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DEBBIE NORRELL

If you have been to a Dollar Tree or Party City lately you have seen the signs, “due to a global shortage we are out of helium.” At first I thought this must be a joke or maybe someone did not order a tank of helium for the store. Well this was months ago and just a week ago I was in the Dollar Tree again and they are still out. I noticed people coming in trying to buy balloons and they could not get them inflated, and then my great nephew was celebrating his birthday last week in Detroit and his mother went to the store to get balloons for his party, she was turned away due to the lack of helium. In order to solve the problem she went to Walmart and bought a small tank for $20.

This shortage needs some investigation. Here is what I found out on the Popular Mechanics web page. Helium goes into a lot more than balloons. Because the gas is inert and has extreme melting and boiling points—both near absolute zero—scientists use it in cryogenics, high-energy accelerators, arc welding, and silicon wafer manufacturing. A severe reduction in the availability of helium could force hospitals to replace costly MRI magnets or restrict patient access to them. The federal government, which sets helium prices, announced in April that helium prices would spike from $75.75 per thousand cubic feet (Mcf) in FY 2012 to $84 per Mcf in FY 2013. (Last year, prices rose only 75 cents.) “Whoa, this is old information. I want to know what is going on now.”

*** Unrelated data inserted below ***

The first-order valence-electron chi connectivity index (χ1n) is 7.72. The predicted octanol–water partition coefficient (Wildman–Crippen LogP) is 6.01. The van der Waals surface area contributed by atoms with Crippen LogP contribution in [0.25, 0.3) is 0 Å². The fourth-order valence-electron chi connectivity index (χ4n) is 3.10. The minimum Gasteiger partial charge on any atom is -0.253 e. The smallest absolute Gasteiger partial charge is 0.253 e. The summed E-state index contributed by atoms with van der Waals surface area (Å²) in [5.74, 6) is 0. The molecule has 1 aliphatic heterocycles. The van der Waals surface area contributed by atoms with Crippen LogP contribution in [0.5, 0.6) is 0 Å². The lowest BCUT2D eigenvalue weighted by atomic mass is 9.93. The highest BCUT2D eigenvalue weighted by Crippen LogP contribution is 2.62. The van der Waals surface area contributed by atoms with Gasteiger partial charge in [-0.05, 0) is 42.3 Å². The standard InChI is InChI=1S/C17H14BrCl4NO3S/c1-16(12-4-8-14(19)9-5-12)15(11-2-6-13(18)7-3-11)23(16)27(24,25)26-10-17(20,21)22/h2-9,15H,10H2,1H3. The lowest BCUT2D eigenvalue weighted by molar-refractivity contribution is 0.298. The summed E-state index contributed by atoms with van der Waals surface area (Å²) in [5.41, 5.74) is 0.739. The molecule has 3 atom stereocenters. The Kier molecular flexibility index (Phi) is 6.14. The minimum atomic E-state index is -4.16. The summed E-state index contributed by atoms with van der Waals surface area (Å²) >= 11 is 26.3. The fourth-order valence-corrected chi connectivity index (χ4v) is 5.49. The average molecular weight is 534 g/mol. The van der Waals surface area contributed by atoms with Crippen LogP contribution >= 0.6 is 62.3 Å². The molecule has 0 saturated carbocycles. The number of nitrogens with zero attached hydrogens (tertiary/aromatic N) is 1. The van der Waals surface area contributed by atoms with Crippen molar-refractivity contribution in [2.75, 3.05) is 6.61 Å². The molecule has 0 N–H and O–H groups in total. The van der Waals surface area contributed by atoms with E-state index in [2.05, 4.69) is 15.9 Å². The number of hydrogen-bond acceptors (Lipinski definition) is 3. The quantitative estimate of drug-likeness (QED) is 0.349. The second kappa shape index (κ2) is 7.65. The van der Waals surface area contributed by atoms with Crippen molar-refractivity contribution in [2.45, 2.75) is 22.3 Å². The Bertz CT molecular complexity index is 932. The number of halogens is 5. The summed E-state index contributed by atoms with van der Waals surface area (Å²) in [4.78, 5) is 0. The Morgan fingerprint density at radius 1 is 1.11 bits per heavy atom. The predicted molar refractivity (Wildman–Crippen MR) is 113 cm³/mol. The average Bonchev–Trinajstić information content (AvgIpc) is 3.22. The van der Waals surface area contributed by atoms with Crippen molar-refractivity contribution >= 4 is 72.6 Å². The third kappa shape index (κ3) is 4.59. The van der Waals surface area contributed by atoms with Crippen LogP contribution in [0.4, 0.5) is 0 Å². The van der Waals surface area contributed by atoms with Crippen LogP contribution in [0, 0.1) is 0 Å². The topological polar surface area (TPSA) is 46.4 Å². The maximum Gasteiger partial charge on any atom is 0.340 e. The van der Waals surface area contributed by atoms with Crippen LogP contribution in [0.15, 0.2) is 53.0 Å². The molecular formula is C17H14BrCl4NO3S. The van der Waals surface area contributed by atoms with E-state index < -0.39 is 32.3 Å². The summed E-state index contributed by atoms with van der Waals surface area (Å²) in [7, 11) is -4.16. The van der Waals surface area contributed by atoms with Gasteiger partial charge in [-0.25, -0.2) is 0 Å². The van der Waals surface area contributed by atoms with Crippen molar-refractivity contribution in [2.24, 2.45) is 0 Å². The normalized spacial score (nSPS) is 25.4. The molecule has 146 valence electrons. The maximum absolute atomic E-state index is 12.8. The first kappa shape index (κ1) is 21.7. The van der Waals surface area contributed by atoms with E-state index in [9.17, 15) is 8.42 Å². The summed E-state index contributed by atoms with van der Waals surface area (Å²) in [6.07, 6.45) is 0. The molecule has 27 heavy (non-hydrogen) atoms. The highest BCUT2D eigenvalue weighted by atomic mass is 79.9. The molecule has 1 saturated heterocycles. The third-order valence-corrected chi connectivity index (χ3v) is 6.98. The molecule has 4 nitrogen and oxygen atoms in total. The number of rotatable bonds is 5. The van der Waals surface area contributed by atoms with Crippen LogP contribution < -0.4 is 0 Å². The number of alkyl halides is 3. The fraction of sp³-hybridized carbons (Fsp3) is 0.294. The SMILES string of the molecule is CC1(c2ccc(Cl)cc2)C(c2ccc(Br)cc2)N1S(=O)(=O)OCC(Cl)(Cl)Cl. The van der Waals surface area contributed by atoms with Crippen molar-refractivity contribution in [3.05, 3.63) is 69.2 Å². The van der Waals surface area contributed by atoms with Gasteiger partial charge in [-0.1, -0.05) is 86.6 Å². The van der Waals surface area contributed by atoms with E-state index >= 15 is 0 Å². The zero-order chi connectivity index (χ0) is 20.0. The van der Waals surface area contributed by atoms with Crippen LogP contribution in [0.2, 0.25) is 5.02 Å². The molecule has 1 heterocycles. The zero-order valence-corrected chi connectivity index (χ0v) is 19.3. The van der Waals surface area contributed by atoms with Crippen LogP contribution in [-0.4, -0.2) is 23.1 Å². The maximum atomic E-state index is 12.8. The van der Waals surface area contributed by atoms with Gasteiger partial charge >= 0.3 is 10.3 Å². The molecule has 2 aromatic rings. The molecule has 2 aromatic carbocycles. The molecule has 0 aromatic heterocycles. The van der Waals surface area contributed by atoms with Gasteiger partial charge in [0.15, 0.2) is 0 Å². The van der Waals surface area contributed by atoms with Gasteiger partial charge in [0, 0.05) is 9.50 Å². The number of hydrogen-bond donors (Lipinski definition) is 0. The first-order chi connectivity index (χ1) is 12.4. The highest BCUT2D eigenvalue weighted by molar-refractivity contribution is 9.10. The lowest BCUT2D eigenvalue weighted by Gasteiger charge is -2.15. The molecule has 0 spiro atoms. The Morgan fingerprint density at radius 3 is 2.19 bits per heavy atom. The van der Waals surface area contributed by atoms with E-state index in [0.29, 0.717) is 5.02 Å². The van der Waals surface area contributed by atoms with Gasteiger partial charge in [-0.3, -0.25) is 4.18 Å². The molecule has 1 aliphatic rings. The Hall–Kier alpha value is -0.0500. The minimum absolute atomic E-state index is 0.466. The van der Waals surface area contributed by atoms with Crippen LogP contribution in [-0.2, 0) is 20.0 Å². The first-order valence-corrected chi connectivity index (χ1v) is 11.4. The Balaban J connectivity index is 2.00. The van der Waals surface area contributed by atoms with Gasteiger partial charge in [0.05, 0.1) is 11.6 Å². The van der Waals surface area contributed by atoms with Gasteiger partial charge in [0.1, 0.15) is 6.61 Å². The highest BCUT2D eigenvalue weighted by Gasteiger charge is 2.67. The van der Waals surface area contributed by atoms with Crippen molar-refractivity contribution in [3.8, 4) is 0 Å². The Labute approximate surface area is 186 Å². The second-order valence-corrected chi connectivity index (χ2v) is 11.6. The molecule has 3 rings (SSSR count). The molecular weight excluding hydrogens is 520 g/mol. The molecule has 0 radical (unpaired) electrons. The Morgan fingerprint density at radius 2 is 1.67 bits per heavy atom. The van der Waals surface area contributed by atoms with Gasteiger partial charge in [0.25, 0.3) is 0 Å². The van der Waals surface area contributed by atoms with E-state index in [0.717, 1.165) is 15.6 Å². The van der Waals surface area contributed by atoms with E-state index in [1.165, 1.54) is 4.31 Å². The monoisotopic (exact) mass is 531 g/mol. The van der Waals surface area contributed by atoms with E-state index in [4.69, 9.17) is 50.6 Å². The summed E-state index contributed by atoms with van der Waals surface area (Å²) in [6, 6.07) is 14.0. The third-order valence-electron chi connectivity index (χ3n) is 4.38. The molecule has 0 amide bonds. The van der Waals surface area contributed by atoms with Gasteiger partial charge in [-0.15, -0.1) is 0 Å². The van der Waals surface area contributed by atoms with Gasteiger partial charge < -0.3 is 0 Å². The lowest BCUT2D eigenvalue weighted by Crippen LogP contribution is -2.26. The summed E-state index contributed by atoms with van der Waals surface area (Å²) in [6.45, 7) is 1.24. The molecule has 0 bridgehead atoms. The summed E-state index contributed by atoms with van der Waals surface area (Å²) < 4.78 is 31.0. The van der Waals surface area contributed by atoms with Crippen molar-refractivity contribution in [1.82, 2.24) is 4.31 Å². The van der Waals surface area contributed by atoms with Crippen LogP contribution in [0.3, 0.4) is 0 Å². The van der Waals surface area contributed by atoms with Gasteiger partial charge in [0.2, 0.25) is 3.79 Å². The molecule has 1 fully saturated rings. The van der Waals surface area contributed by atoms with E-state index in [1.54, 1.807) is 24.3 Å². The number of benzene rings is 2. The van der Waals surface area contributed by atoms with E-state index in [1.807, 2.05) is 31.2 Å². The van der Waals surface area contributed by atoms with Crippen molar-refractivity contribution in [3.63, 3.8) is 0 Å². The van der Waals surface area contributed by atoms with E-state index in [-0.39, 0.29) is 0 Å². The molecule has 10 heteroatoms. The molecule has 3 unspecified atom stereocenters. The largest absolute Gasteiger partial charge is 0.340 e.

It was difficult to find a simple explanation. Here is what I was able to find out. Helium is a global commodity delivered though a complex supply chain and the helium business was caught without a Plan B and has a number of lessons to learn from the Qatar embargo that impacted upon helium supply markets in summer 2017, says esteemed consultant Phil Kornbluth. In order for me to find out more from this consultant and this site they wanted me to become a subscriber. I opted out. But I was able to find out that there is a Federal Helium Program, President Ronald Reagan tried to get rid of it and so did President Bill Clinton but from what I could find out the federal program is still a government program. With this in mind getting to the bottom of this issue was not as easy as I thought it was going to be. The bottom line is the shortage is real and you will have to find other ways to decorate or pay more for your helium. One of the biggest uses of helium is for New Year’s Eve and New Year’s is just around the corner, either you will not have balloons or you will pay a premium price to get them inflated. Start making plans now on how you are going to decorate for parties and celebrations. The shortage is anticipated to last through 2019.

(Email Debbie at debbienorrell@aol.com.)

 

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